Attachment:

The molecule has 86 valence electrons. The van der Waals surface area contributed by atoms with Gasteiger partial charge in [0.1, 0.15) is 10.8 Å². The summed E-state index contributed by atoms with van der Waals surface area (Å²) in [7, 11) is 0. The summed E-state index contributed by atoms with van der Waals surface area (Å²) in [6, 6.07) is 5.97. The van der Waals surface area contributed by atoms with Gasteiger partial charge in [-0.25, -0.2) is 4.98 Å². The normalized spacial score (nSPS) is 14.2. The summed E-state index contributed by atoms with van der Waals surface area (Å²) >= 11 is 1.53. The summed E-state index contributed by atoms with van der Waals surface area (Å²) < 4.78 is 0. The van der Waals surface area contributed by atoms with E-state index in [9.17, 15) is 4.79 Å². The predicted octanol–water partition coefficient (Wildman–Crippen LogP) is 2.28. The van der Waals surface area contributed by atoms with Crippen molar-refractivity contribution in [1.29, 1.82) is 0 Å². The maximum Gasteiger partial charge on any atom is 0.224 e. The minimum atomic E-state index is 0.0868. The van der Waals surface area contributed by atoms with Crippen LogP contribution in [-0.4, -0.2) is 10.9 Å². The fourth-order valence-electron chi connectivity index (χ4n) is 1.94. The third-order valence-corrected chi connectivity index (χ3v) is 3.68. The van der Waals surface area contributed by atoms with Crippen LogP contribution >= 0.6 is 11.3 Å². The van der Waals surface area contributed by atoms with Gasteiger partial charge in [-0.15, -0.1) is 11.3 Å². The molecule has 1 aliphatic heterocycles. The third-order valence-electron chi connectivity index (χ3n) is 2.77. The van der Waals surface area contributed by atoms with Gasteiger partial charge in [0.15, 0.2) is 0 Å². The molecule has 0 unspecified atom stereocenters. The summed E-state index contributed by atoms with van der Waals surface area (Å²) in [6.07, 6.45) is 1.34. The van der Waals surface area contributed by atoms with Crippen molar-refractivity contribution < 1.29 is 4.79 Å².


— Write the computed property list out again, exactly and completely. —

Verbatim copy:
The molecule has 86 valence electrons. The van der Waals surface area contributed by atoms with Gasteiger partial charge in [0.1, 0.15) is 10.8 Å². The summed E-state index contributed by atoms with van der Waals surface area (Å²) in [7, 11) is 0. The summed E-state index contributed by atoms with van der Waals surface area (Å²) in [6, 6.07) is 5.97. The van der Waals surface area contributed by atoms with Gasteiger partial charge in [-0.25, -0.2) is 4.98 Å². The normalized spacial score (nSPS) is 14.2. The summed E-state index contributed by atoms with van der Waals surface area (Å²) >= 11 is 1.53. The summed E-state index contributed by atoms with van der Waals surface area (Å²) < 4.78 is 0. The van der Waals surface area contributed by atoms with E-state index in [9.17, 15) is 4.79 Å². The predicted octanol–water partition coefficient (Wildman–Crippen LogP) is 2.28. The van der Waals surface area contributed by atoms with Crippen molar-refractivity contribution in [1.29, 1.82) is 0 Å². The maximum Gasteiger partial charge on any atom is 0.224 e. The minimum atomic E-state index is 0.0868. The van der Waals surface area contributed by atoms with Crippen LogP contribution in [-0.4, -0.2) is 10.9 Å². The fourth-order valence-electron chi connectivity index (χ4n) is 1.94. The third-order valence-corrected chi connectivity index (χ3v) is 3.68. The van der Waals surface area contributed by atoms with Crippen LogP contribution >= 0.6 is 11.3 Å². The van der Waals surface area contributed by atoms with Gasteiger partial charge in [-0.15, -0.1) is 11.3 Å². The molecule has 1 aliphatic heterocycles. The third-order valence-electron chi connectivity index (χ3n) is 2.77. The van der Waals surface area contributed by atoms with Gasteiger partial charge in [0.15, 0.2) is 0 Å². The molecule has 0 unspecified atom stereocenters. The summed E-state index contributed by atoms with van der Waals surface area (Å²) in [6.07, 6.45) is 1.34. The van der Waals surface area contributed by atoms with Crippen molar-refractivity contribution < 1.29 is 4.79 Å².